Nate "Honey Badger" Atkins is running for House as a GOPer, and he doesn't give a shit

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Atkins represents a new type of MNGOPer, one that just doesn't give a shit.
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Nate Atkins is part of a rare species, and it's not because he calls himself the "honey badger" -- it's because he's a "Republican" living in Minneapolis.

Atkins, 36 and a services coordinator for a material handling company by day, first made a name for himself in Minnesota politics in 2010, when he ran against Paul Thissen for House under the MNGOP banner. Though Thissen received more than twice as many votes, Atkins ended up receiving a respectable 29 percent of the ballots cast.

Atkins is again opposing Thissen as an MNGOPer, but this time around, he's taking a bolder approach. Spoofing on the viral "The Crazy Nastyass Honey Badger" YouTube clip, Atkins' campaign slogan is "Nate the Honey Badger: Doesn't Give A Shit, He's Running For House."

He explains the "honey badger" nickname on his website:
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Atkins created more than a dozen snazzy posters for his campaign, including this one.
The "Honey Badger" nickname was given to him by some co-workers because of his reluctance to give a sh!t, his fearlessness, and the tenacity with which he gets things done. He believes it is time we had a representative who isn't going to give a sh!t about corporate interests, lobbyists, or their wicked, enabling, government brethren. Someone who will smack the sh!t out of them (figuratively, of course) just as a honey badger smacks the sh!t out of a cobra.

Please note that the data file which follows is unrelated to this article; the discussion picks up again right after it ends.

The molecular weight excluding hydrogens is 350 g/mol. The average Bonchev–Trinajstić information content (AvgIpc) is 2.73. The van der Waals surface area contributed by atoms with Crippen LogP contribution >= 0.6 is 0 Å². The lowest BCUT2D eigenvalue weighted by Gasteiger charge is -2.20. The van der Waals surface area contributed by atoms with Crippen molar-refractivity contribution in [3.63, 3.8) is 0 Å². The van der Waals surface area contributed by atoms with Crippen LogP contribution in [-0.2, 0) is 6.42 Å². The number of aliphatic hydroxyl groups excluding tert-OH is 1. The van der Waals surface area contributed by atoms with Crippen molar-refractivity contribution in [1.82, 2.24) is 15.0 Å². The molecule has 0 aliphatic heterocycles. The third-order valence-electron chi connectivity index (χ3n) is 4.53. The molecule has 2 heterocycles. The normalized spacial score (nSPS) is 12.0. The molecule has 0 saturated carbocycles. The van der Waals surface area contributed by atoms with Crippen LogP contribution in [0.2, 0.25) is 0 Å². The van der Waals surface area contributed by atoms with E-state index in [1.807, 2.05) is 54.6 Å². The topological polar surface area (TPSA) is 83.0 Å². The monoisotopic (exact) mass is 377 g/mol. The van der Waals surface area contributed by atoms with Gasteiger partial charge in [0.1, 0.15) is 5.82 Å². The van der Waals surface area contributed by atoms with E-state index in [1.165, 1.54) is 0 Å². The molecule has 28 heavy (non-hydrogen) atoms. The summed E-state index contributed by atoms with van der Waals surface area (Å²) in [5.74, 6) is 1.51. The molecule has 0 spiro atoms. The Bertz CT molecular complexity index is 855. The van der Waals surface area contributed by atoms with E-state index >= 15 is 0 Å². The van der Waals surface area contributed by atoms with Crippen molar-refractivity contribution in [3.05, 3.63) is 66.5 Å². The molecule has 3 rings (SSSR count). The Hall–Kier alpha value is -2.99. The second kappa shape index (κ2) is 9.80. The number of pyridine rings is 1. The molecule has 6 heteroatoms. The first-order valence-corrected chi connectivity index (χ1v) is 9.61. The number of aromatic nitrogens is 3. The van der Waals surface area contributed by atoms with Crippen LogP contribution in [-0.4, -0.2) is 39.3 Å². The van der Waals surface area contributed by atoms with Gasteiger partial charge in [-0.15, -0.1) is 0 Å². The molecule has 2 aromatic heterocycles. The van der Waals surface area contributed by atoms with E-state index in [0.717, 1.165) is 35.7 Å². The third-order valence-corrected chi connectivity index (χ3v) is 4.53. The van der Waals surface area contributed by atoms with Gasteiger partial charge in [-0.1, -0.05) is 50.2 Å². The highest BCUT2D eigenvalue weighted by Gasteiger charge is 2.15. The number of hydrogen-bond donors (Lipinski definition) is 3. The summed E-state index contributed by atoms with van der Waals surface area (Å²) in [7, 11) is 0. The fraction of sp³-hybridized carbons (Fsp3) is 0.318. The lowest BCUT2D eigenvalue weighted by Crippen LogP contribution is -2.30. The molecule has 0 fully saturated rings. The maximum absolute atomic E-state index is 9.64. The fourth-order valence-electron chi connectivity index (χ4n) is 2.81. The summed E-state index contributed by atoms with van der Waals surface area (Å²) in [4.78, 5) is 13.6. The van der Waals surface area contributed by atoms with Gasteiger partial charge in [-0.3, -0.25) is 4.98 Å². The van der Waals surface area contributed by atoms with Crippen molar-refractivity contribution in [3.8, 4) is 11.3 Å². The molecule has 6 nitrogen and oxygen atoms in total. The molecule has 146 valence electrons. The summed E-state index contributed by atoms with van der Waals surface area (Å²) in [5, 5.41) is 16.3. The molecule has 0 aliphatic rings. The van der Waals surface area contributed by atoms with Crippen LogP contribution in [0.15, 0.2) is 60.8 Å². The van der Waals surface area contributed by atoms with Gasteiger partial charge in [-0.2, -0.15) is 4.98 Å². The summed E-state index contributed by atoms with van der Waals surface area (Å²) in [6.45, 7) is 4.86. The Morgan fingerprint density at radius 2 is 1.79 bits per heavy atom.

Doesn't sound like a typical Republican, does it? Neither does most of Atkins' takes on the issues -- he's pro-gay marriage, pro-marijuana legalization ("People should be able to choose what they eat, what they drink, and even what they smoke," Atkins says), and very anti-Vikings stadium (and corporate welfare in general).

Atkins was endorsed by a Minneapolis branch of the MNGOP (see comment thread below), but he was the only Republican candidate interested in running against Thissen. And clearly, his views fall somewhere outside of the GOP mainstream.

"In the urban areas, there aren't any Republicans willing to run in the first place," Atkins told City Pages. "It's just a matter of going to the Secretary of State's office and registering there."

Nonetheless, Atkins hopes his candidacy will get the MNGOP to reconsider the party's stance on a variety of issues.

"There are things [the MNGOP] should believe in, because they say they are for limited government and don't want government meddling in families, but they go forth with a marriage amendment that defines marriage as a man and a woman, contradictory to state principles."

"They say they are for markets free from government intrusion, but I don't know how many Republicans voted for the Vikings stadium," he continued. "That seemed like a glaringly obvious contradiction."

Atkins hopes to win more votes this year than he did in 2010, but said his main goal in running for House "is to educate, to make people aware of things." Though Thissen pretty much ignores his campaign, Atkins said he'd love to have some "town hall debates" with the House Minority Leader.

"I think it'd be great if I won, but I'm not exactly holding out hope," Atkins said. "I realize it's Minneapolis for crying out loud."



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